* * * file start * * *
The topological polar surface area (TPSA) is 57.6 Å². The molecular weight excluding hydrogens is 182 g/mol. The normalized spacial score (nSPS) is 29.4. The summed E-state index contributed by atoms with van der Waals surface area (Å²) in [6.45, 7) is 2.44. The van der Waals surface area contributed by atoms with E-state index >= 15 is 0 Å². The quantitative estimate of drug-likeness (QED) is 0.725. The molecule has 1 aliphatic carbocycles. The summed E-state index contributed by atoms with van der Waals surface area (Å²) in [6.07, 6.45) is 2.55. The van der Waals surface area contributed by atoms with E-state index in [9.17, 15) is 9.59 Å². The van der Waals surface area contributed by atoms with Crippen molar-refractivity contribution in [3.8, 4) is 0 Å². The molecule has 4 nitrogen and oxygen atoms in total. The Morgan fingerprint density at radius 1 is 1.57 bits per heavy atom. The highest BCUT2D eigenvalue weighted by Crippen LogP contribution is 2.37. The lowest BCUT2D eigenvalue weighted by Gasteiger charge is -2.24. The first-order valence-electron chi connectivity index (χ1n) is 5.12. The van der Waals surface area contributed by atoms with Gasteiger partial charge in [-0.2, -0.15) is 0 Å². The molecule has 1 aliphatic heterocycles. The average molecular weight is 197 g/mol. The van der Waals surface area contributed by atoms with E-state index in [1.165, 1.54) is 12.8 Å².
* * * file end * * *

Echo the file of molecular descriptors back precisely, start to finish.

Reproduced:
The topological polar surface area (TPSA) is 57.6 Å². The molecular weight excluding hydrogens is 182 g/mol. The normalized spacial score (nSPS) is 29.4. The summed E-state index contributed by atoms with van der Waals surface area (Å²) in [6.45, 7) is 2.44. The van der Waals surface area contributed by atoms with E-state index >= 15 is 0 Å². The quantitative estimate of drug-likeness (QED) is 0.725. The molecule has 1 aliphatic carbocycles. The summed E-state index contributed by atoms with van der Waals surface area (Å²) in [6.07, 6.45) is 2.55. The van der Waals surface area contributed by atoms with E-state index in [9.17, 15) is 9.59 Å². The van der Waals surface area contributed by atoms with Crippen molar-refractivity contribution in [3.8, 4) is 0 Å². The molecule has 4 nitrogen and oxygen atoms in total. The Morgan fingerprint density at radius 1 is 1.57 bits per heavy atom. The highest BCUT2D eigenvalue weighted by Crippen LogP contribution is 2.37. The lowest BCUT2D eigenvalue weighted by Gasteiger charge is -2.24. The first-order valence-electron chi connectivity index (χ1n) is 5.12. The van der Waals surface area contributed by atoms with Gasteiger partial charge in [-0.2, -0.15) is 0 Å². The molecule has 1 aliphatic heterocycles. The average molecular weight is 197 g/mol. The van der Waals surface area contributed by atoms with E-state index in [1.165, 1.54) is 12.8 Å².